Mapped Types are a unique feature of the Elements compiler that let you create compatibility wrappers for types without ending up with classes that contain the real type. The wrappers will be eliminated by the compiler and rewritten to use the type the mapping maps to.
Note: When working with Oxygene, you will most commonly use mapped types (for example as provided by the Elements RTL cross-platform library). Using mapped types is seamless, and they behave just like regular non-mapped types.
You will not often need to implement mapped types yourself, but for when you do, Oxygene – like RemObjects C#, Swift and Java – provides a syntax for implementing mapped types when needed, with the
A mapped type can be a Class or a Record, and is declared like any other class or record, but with the
mapped to keywords following the declaration, alongside of the type that is being mapped – also referred to as the "original type".
type MyString = public class mapped to String end;
Mapped Classes can optionally provide an ancestor, as long as that ancestor is either also an ancestor of the original class, or is in itself a mapped class, mapped to an ancestor of or directly to the original class. Both mapped classes and mapped records can provide an optional list of Interfaces that they adhere to.
Mapped types can define members such as Constants and Properties, as well as actions that work with that data (Methods), just like regular classes and records. However, because at runtime mapped classes are, well, mapped to a different, existing class, mapped types cannot add Fields, or properties with implicit storage (which would require an implicit field to be added).
Inside the code of the members of a mapped class (method bodies, property getters and setters), a special
mapped Expression can be used to refer to members of the original type, or the "self" of the original type.
type MyString = public class mapped to String property TwiceTheLength: Integer read mapped.Length*2; end;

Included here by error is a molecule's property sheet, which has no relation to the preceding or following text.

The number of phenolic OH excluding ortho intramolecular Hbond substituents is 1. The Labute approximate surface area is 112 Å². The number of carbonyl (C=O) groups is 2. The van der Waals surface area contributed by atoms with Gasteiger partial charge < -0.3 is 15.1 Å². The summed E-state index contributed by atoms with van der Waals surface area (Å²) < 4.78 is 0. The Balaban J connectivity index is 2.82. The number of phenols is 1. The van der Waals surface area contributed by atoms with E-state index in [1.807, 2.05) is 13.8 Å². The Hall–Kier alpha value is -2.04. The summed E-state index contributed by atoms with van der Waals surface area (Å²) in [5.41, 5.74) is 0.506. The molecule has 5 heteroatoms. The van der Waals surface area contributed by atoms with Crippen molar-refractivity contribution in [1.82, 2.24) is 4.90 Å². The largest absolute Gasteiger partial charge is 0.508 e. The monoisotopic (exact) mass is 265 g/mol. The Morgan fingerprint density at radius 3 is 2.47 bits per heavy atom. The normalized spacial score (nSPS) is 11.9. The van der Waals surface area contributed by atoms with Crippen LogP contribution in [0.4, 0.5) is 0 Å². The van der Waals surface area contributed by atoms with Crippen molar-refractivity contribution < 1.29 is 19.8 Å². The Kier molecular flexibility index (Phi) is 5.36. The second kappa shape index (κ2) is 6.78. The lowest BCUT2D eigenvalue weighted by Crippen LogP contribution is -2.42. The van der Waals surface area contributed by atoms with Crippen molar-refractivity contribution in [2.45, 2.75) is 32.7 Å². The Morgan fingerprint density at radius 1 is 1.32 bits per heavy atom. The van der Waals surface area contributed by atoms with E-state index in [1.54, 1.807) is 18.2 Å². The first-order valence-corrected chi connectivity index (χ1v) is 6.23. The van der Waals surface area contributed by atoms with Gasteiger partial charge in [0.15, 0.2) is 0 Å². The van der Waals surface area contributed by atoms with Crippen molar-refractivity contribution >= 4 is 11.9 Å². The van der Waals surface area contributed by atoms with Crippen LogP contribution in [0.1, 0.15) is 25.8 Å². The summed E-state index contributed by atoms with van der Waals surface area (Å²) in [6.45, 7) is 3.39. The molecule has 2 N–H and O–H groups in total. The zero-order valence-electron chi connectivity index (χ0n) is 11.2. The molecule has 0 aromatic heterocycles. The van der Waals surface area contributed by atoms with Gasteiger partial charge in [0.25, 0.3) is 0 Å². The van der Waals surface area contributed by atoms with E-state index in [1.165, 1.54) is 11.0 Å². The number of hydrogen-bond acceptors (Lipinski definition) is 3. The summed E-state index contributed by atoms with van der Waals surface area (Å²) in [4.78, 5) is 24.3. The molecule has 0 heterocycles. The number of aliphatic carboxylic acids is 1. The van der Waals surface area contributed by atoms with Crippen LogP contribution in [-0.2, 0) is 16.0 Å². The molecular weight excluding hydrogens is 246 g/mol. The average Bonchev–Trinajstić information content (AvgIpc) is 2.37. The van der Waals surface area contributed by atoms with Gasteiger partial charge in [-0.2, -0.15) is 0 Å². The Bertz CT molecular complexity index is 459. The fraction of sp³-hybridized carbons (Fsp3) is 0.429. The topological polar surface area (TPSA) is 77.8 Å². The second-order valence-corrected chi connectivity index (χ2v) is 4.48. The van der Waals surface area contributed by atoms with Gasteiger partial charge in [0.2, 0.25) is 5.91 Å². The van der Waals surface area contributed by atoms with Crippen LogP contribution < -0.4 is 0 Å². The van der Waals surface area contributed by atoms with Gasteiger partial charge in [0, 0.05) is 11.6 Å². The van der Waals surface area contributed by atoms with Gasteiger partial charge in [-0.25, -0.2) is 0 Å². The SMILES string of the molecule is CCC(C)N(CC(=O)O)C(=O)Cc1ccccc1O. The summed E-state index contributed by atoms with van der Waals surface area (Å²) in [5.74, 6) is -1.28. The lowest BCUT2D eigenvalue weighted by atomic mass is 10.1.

Without dereferencing via
mapped, code inside a mapped class sees only the members defined on the mapped class. Members of the original class are available only through
mapped can also be used standalone, to refer to the current instance as its original type.
You can think of
mapped as equivalent to
self – both refer to the same physical instance of the type, but they differ in as what type the class or record is seen.
var x := self; // `x` is a `MyString` var y := mapped; // `y` is a String if x = y then ... // but they are the same
For methods, oxygene supports a special syntax for direct one-to-one mappings of members, using the
mapped to Member Modifier:
type MyString = public class mapped to String method MakeUpper: Integer; mapped to ToUpper; end;
MakeUpper method is mapped directly to the
ToUpper method of the underlying original class.
Note that while in this example the name of mapped and original member differ, it is also acceptable (and common) to map members with the same name, in order to expose the original member on the mapped type, "as as".
type MyString = public class mapped to String method ToUpper: Integer; mapped to ToUpper; end;
Mapped types can provide Constructors that can be used to instantiate copies of the mapped type. Because instantiating a mapped type, ultimately, must end up with instantiating a copy of the original type, constructors in mapped types have some additional capabilities.
In addition to deferring execution to other constructors using regular
constructor Expressions, constructors in mapped types are also allowed to instantiate a copy via any other means (say by calling class factory methods), and returning an instance by assigning to
result or calling
constructor MyString(aChar: Char); begin result := aChar as String; end;
constructor MyObject; begin mapped constructor("Hello"); end;
Just as with regular Classes and Records, the visibility of a mapped type can be controlled by applying a Visibility Modifier on the declaration. A mapped type cannot be more visible than the underlying original type. The default visibility is